When later on I got rid of my class-prejudice, or part of it, it was in a roundabout way and by a process that took several years. The thing that changed my attitude to the class-issue was something only indirectly connected with it — something almost irrelevant.

I was in the Indian Police five years, and by the end of that time I hated the imperialism I was serving with a bitterness which I probably cannot make clear. In the free air of England that kind of thing is not fully intelligible. In order to hate imperialism you have got to be part of it. Seen from the outside the British rule in India appears — indeed, it is — benevolent and even necessary; and so no doubt are the French rule in Morocco and the Dutch rule in Borneo, for people usually govern foreigners better than they govern themselves. But it is not possible to be a part of such a system without recognizing it as an unjustifiable tyranny. Even the thickest-skinned Anglo-Indian is aware of this. Every ‘native’ face he sees in the street brings home to him his monstrous intrusion. And the majority of Anglo-Indians, intermittently at least, are not nearly so complacent about their position as people in England believe. From the most unexpected people, from gin-pickled old scoundrels high up in the Government service, I have heard some such remark as: ‘Of course we’ve no right in this blasted country at all. Only now we’re here for God’s sake let’s stay here.’ The truth is that no modem man, in his heart of hearts, believes that it is right to invade a foreign country and hold the population down by force. Foreign oppression is a much more obvious, understandable evil than economic oppression. Thus in England we tamely admit to being robbed in order to keep half a million worthless idlers in luxury, but we would fight to the last man sooner than be rilled by Chinamen; similarly, people who live on unearned dividends without a single qualm of conscience, see clearly enough that it is wrong to go and lord it in a foreign country where you are not wanted. The result is that every Anglo-Indian is haunted by a sense of guilt which he usually conceals as best he can, because there is no freedom of speech, and merely to be overheard making a seditious remark may damage his career. All over India there are Englishmen who secretly loathe the system of which they are part; and just occasionally, when they are quite certain of being in the right company, their hidden bitterness overflows. I remember a night I spent on the train with a man in the Educational Service, a stranger to myself whose name I never discovered. It was too hot to sleep and we spent the night in talking. Half an hour’s cautious questioning decided each of us that the other was ‘safe’; and then for hours, while the train jolted slowly through the pitch-black night, sitting up in our bunks with bottles of beer handy, we damned the British Empire — damned it from the inside, intelligently and intimately. It did us both good. But we had been speaking forbidden things, and in the haggard morning light when the train crawled into Mandalay, we parted as guiltily as any adulterous couple.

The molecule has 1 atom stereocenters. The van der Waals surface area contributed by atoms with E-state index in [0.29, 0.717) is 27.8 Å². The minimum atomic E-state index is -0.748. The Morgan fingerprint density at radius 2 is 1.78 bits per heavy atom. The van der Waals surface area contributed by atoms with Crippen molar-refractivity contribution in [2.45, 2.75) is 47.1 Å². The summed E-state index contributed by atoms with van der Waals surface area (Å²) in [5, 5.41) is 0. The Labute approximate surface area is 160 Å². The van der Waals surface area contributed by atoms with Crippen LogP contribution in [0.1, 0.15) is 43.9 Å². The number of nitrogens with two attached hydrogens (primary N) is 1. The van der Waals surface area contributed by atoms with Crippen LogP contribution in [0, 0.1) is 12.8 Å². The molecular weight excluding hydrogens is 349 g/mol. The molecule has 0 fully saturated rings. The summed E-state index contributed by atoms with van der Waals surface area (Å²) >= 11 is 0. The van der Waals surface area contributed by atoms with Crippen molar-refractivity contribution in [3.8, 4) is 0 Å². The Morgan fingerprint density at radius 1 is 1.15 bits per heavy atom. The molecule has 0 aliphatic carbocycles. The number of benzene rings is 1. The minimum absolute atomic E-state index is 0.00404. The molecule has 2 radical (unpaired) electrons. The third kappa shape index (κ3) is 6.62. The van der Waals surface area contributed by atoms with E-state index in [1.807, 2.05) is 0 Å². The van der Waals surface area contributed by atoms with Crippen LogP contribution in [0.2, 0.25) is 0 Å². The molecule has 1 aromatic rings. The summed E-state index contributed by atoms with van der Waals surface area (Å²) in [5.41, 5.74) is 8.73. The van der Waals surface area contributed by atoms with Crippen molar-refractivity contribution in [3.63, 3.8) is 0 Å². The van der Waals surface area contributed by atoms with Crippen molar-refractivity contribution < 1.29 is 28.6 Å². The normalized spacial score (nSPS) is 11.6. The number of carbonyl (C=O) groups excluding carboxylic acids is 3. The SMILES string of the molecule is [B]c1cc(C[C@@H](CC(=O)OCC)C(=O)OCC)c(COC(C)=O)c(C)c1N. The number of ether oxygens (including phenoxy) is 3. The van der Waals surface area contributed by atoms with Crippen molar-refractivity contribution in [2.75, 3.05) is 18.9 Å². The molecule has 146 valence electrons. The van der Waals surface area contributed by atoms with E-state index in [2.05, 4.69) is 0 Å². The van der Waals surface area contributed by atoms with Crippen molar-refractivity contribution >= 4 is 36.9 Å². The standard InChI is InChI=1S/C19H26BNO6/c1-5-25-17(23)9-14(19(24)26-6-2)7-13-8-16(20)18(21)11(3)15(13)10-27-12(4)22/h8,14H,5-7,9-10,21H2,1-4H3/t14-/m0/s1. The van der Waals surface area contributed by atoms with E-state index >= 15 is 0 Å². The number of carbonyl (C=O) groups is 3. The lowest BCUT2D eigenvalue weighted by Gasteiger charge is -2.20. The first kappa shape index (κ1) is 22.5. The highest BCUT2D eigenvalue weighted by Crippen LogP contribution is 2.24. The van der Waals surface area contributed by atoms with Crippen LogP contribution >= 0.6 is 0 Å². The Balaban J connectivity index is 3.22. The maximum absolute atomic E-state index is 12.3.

So far as my observation goes nearly all Anglo-Indian officials have moments when their conscience troubles them. The exceptions are men who are doing something which is demonstrably useful and would still have to be done whether the British were in India or not: forest officers, for instance, and doctors and engineers. But I was in the police, which is to say that I was part of the actual machinery of despotism. Moreover, in the police you see the dirty work of Empire at close quarters, and there is an appreciable difference between doing dirty work and merely profiting by it. Most people approve of capital punishment, but most people wouldn’t do the hangman’s job. Even the other Europeans in Burma slightly looked down on the police because of the brutal work they had to do. I remember once when I was inspecting a police station, an American missionary whom I knew fairly well came in for some purpose or other. Like most Nonconformist missionaries he was a complete ass but quite a good fellow. One of my native sub-inspectors was bullying a suspect (I described this scene in Burmese Days). The American watched it, and then turning to me said thoughtfully, ‘I wouldn’t care to have your job.’ It made me horribly ashamed. So that was the kind of job I had! Even an ass of an American missionary, a teetotal cock-virgin from the Middle West, had the right to look down on me and pity me! But I should have felt the same shame even if there had been no one to bring it home to me. I had begun to have an indescribable loathing of the whole machinery of so-called justice. Say what you will, pur criminal law (far more humane, by the way, in India than in England) is a horrible thing. It needs very insensitive people to administer it. The wretched prisoners squatting in the reeking cages of the lock-ups, the grey cowed faces of the long-term convicts, the scarred buttocks of the men who had been flogged with bamboos, the women and children howling when their menfolk were led away under arrest — things like these are beyond bearing when you are in any way directly responsible for them. I watched a man hanged once; it seemed to me worse than a thousand murders. I never went into a jail without feeling (most visitors to jails feel the same) that my place was on the other side of the bars. I thought then — I think now, for that matter — that the worst criminal who ever walked is morally superior to a hanging judge. But of course I had to keep these notions to myself, because of the almost utter silence that is imposed on every Englishman in the East. In the end I worked out an anarchistic theory that all government is evil, that the punishment always does more harm than the crime and that people can be trusted to behave decently if only you will let them alone. This of course was sentimental nonsense. I see now as I did not see then, that it is always necessary to protect peaceful people from violence. In any state of society where crime can be profitable you have got to have a harsh criminal law and administer it ruthlessly; the alternative is Al Capone. But the feeling that punishment is evil arises inescapably in those who have to administer it. I should expect to find that even in England many policemen, judges, prison warders, and the like are haunted by a secret horror of what they do. But in Burma it was a double oppression that we were committing. Not only were we hanging people and putting them in jail and so forth; we were doing it in the capacity of unwanted foreign invaders. The Burmese themselves never really recognized our jurisdiction. The thief whom we put in prison did not think of himself as a criminal justly punished, he thought of himself as the victim of a foreign conqueror. The thing that was done to him was merely a wanton meaningless cruelty. His face, behind the stout teak bars of the lock-up and the iron bars of the jail, said so clearly. And unfortunately I had not trained myself to be indifferent to the expression of the human face.